Restructuring The Permanent State

Unison (Shin Terai album)
Unison (Shin Terai album) (Photo credit: Wikipedia)
Once you decide on how many states, their areas and their names, and once you decide on the size and shape of the parliament, and that of the office of the president and prime minister, attentions shifts to the states.

6 Geographic States With Geographic Names
205 + 100 MPs At Most

The six states should have one chamber parliaments that are at most 100 strong. So the two Terai states might have chambers that are 100 strong each, whereas the four hill states might have chambers that are 50 strong each. For a total of about 400 state level legislators. The majority in each elects its Chief Minister.

Then you shape up the district and local level governments.

The biggest part of state restructuring is what do you do with the bureaucrats. What do you do with the police? The army?

The civil war has been over for years now, but the Nepal Army has not been downsized. That is a problem. The Nepal Army needs to be downsized drastically to about 10,000 soldiers. Policing will be a state function. And obviously you can't have a Pahadi police force in the Terai. Some downsizing will have to happen in the police force as well. The armed police force was constituted in the face of the Maoist insurgency. But that insurgency is over. Some police personnel can be shifted to the states, but not all. Many will have to be guided into the private sector of the economy. This is part of the peace process still. Foreign aid can be sought for the same. People don't find their livelihoods gone. They just find they have new vocations now.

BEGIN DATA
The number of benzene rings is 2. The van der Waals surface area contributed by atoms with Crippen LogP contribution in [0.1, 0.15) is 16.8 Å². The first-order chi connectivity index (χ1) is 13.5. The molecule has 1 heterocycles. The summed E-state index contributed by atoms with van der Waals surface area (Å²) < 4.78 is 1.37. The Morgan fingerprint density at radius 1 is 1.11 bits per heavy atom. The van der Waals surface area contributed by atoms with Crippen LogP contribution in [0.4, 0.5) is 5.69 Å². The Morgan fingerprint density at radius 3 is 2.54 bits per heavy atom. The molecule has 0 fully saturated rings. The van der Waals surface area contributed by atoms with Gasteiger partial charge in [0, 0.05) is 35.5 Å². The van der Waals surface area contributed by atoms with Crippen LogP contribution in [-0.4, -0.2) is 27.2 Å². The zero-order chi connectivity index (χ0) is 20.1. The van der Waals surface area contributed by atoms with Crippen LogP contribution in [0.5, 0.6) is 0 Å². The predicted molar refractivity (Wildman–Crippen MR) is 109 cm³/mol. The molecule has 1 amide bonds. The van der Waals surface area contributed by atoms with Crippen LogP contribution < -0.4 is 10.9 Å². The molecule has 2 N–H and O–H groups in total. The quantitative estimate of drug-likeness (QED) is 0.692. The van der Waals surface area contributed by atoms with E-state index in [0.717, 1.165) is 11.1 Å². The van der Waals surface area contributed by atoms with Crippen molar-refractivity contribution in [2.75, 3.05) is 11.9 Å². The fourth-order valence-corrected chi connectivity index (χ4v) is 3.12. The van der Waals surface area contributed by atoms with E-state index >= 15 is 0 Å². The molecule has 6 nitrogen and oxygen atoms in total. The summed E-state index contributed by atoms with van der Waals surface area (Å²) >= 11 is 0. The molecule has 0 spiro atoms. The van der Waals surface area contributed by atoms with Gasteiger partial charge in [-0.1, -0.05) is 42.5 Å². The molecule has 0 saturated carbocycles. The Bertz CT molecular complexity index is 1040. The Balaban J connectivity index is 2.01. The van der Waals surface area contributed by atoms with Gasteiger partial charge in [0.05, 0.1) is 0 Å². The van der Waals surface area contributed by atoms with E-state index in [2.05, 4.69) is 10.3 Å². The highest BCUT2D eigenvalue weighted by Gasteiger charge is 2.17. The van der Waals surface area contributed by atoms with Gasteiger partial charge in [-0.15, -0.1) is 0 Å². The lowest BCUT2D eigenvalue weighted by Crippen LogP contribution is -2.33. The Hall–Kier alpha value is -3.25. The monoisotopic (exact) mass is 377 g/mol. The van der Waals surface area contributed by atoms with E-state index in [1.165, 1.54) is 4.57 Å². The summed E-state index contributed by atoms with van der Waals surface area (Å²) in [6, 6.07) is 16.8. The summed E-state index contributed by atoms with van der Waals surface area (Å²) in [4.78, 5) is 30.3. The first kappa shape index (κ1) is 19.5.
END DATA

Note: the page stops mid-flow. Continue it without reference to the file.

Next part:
The same goes to ministries. Many will have to be downsized, a few will have to be eliminated.

State restructuring is not state restructuring unless you restructure the permanent government.
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